Around the world sail race stops in Oakland as part of Strictly Sail Pacific Boat Show
on April 13, 2012
Aboard a 68-foot-long Clipper racing yacht, the date or the day of the week date doesn’t matter, says crewmember Ally Wilson, just the time of the next meal and the time you’re able to sleep. “You don’t worry about land until you’re sort of a day out,” she says. That can happen when you don’t see land for up to 30 days at a time.
Wilson is aboard the Singapore, which is one of ten yachts competing in the Clipper 2011-12 Round the World Yacht Race. The yachts, all the same size and weight, started arriving in Oakland in late March—the conclusion of the longest leg of the race, across the Pacific Ocean from Qingdao, China—and are docked in Jack London Square harbor through this weekend. The race, which takes place every two years, is the longest around-the-world sailing race, covering more than 40,000 miles, spanning 51 weeks and stopping at 15 destinations on six continents.
The Clipper fleet is on display this weekend as part of the Strictly Sail Pacific Boat Show at Jack London Square, which began Thursday morning. The show has 65 booth exhibitors selling sailing equipment, gear and accessories on both floors of the Market Hall. Outside, about 65 boats are on display and for sale in the marina. “Any part, gear or accessory for your boat, you’ll find here,” said Sail America executive director Jonathan Banks.
Also on display in Jack London Square plaza is an America’s Cup 45, the boat being used in the America’s Cup World Series, which is a precursor to the America’s Cup race. The AC45 is a 45-foot black catamaran that can travel faster than 40 miles per hour, and is considered one of the most demanding boats to sail, Banks said, because instead of the typical soft fabric sail, the America’s Cup 45 has a hard wing sail “with flaps and everything.”
The boats of the Clipper fleet are docked in the harbor, and some of the 15 or 16 crewmembers on each boat are giving tours of their boats this weekend as part of the show. Other crewmembers are out exploring the Bay Area. Since each of the 10 boats has crewmembers from all over the world, many are making their first trip to this coast. While other crewmembers were out skiing or visiting Alcatraz or the wine country, Tom Way and Wilson were on their boat, the Singapore, giving tours and answering questions.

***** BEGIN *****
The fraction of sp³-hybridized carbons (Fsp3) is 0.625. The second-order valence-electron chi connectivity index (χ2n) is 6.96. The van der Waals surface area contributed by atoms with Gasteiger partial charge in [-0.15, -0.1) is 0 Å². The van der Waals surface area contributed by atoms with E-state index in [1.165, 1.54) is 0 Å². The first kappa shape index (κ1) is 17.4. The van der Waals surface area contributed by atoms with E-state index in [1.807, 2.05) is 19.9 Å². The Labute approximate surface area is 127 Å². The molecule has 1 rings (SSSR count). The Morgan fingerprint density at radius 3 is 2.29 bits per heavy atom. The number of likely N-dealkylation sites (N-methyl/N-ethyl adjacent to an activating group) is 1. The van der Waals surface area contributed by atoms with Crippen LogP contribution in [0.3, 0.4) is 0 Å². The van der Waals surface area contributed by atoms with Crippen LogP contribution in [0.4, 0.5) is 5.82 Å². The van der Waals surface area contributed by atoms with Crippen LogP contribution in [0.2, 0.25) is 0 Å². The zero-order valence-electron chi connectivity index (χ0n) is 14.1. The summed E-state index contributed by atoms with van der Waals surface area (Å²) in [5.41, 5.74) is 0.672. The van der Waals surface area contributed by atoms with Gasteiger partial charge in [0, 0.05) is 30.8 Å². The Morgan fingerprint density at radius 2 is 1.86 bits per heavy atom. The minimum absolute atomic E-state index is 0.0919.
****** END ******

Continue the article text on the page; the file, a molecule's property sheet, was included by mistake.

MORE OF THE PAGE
Most of the members of each boat in the Clipper fleet aren’t professionals, and 40 percent are novices, said Jonathan Levy, the director of business development with Clipper. That’s because the founder of the Clipper organization, Sir Robin-Knox Johnston, the first person to sail solo around the world, was shocked to hear more people had climbed Mount Everest than sailed around the world, Levy said. “His idea was: If I have a fleet and provide the training and all the support, we can get it at a price that’s more realistic for people,” Levy said.
Way had just graduated from Southampton University in England when he signed up to sail around the world. He was on the Singapore when it left Southampton, the race’s starting point, in July. In a little more than eight months, he’s been all over the world, including making stops in Brazil, Australia and South Africa. He’s crossed the Atlantic twice already, with one trip to go, when the race concludes back in Southampton in July. He’s seen days with little wind, and been in huge storms, like one in the Pacific Ocean during which 100-foot waves came down on one of the Clipper fleet, injuring two of the crew who had to be flown out by the Coast Guard.
Way said that he’s not worried about 100-foot waves coming down on top of his head, though. “Personally, I don’t think about it,” he said. “If you’re that worried about it, you wouldn’t be here.”
Instead, he said he’s just enjoying the lifestyle of being on the water for days at a time, alternating four-hour watch shifts throughout the day and thinking about little else besides sailing. “I remember as a kid always thinking, ‘I want to sail around the world someday,’” he said. “And at 21, the opportunity arose.”
Go here for more information on the Strictly Sail Pacific Boat Show, and here for information on the Clipper 2011-12 Round the World Yacht Race.
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